These days, universal design features are an everyday fact of life for many households, with architects and other professional designers adding universal design ideas as a matter of course.

You don’t have to be a pro designer to incorporate this smart thinking into your own home. If you’re remodeling or simply adding a few upgrades, be sure to keep universal design features in mind. There are lots of resources that’ll give you some great starting points.

As we remodel our 1972 ranch-style house (we’re on the multi-year, budget-as-you-go plan), my wife and I have incorporated several low-cost, easy-to-do UD features. A few of our favorites:

1. Switch out doorknobs for lever-style handles. Doorknobs require lots of dexterity and torque to open; with levers you simply press and go.

Makes sense for folks with arthritis, of course, but think about an emergency situation when everyone, including small kids, needs to exit fast: A lever handle is a safe, foolproof way to open a door.

A big plus: Levers are good-looking and can contribute to the value of your home. A standard interior passage door lever in a satin nickel finish costs $12 to $25; you’ll pay $25 to $50 for a lockable lever set for your bath or bedroom. Replacing door hardware is an easy DIY job.

2. Replace toggle light switches with rocker-style switches. Rocker switches feature a big on/off plate that you can operate with a finger, a knuckle, or even your elbow when you’re laden with bags of groceries.

Rocker switches are sleek and good-looking, too. Ever notice how conventional toggle switches get dirt and grime embedded in them after a couple of years? No more! You’ll pay $3 for a single-pole rocker switch, up to $25 for a set of three-way switches.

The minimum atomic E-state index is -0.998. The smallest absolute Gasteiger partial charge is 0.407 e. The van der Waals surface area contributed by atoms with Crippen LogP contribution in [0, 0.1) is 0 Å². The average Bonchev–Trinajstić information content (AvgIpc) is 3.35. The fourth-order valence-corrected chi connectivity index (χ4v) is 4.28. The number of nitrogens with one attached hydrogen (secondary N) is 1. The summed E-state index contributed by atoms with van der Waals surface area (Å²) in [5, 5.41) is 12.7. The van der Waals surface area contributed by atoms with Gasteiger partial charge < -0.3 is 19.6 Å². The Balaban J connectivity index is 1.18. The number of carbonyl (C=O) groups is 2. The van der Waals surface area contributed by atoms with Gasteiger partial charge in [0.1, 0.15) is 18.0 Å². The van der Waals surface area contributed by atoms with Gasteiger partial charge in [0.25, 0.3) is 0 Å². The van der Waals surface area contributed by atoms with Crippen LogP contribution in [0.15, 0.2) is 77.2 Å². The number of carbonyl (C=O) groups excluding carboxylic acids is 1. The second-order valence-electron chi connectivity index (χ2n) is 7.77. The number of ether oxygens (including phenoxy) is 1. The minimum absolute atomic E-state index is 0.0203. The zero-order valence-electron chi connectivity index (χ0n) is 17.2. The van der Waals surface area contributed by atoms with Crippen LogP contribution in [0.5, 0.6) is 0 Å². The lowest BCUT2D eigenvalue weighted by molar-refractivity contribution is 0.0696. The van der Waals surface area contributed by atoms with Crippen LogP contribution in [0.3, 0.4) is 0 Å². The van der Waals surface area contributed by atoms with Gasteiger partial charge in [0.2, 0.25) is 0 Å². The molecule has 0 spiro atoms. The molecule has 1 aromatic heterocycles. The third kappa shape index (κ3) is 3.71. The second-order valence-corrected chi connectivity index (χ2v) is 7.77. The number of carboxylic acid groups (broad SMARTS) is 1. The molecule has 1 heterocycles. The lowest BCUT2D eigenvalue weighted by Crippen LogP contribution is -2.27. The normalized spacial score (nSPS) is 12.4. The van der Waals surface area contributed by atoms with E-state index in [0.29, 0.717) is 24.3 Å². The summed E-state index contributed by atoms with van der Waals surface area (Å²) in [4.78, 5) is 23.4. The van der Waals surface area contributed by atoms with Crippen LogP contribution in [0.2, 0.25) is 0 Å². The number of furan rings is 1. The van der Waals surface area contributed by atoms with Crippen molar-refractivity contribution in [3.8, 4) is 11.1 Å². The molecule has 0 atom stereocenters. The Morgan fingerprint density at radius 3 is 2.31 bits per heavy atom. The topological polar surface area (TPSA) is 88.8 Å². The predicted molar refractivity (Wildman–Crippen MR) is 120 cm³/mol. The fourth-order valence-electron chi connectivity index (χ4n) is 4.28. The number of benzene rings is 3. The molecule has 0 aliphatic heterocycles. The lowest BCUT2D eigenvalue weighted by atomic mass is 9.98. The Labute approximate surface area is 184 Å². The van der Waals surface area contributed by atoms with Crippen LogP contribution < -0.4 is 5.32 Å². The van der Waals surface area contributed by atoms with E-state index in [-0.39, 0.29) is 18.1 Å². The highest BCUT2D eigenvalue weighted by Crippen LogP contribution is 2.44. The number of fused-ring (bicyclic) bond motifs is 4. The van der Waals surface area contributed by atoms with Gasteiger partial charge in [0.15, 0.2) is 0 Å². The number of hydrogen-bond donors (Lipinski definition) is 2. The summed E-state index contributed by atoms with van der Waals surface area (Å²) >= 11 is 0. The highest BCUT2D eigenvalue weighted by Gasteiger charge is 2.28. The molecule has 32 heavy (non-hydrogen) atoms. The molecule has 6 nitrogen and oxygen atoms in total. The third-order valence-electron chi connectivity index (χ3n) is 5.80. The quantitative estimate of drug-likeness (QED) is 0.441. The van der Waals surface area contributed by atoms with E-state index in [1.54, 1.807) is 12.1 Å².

3. Anti-scald devices for your bathroom prevent water from reaching unsafe temps. An anti-scald shower head ($15 to $50) reduces water flow to a trickle if the water gets too hot. An anti-scald faucet device ($30 to $50) replaces your faucet aerator and also reduces hot water flow.

Anti-scald valves — also known as pressure-balancing valves — prevent changes in water pressure from creating sudden bursts of hot or cold water. An anti-scald valve ($80 to $170) installs on plumbing pipes inside your walls. If you don’t have DIY skills, you’ll pay a plumber $100 to $200 for installation.

4. Motion sensor light controls add light when you need it. They come in a variety of styles and simple technologies. I like the plug-in sensors ($10 to $15). You simply stick them into existing receptacles, then plug your table or floor lamps into them. When the sensor detects motion, it turns on the light.

They’re great for 2 a.m. snacking, or if your young kids are at that age when they migrate into your bed in the middle of the night. The lights turn off after about 10 minutes if no more motion is detected.

 

Credit to John Riha

John Riha has written seven books on home improvement and hundreds of articles on home-related topics. He’s been a residential builder, the editorial director of the Black & Decker Home Improvement Library, and the executive editor of Better Homes and Gardens magazine.

 

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The Internet of Things & Organized Real Estate

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In examining how the Internet of Things will change the way people buy, sell, and manage property over the next few years, it’s clear that the universe of Internet-enabled devices and beacon technology could also change the way the industry organizes itself.

In case you missed our print feature examining the Internet of Things (or IoT) and real estate, here’s a quick recap of how this technology works: Smart devices record and transmit data in a variety of ways, and many of these devices are focused on improving consumers’ interactions with homes and businesses. One familiar example is the Nest thermostat (created by a company recently purchased by Google). This device allows users to control the HVAC system of a home remotely, using a smartphone. But for a device to be truly “smart,” it needs to be more than a glorified remote control. The Nest learns a household’s schedule and programs itself based on its owners’ habits. Individual users can set baselines about how much water or electricity they want to use, but the device can also coordinate these commands with data from the National Weather Service or a city’s electrical grid to help conserve energy and save money. Beacon technology is another facet of the IoT world. These small devices, usually powered by Bluetooth low-energy technology, can be mounted virtually anywhere and transmit information about the environment to nearby receptors (usually to mobile devices via app software).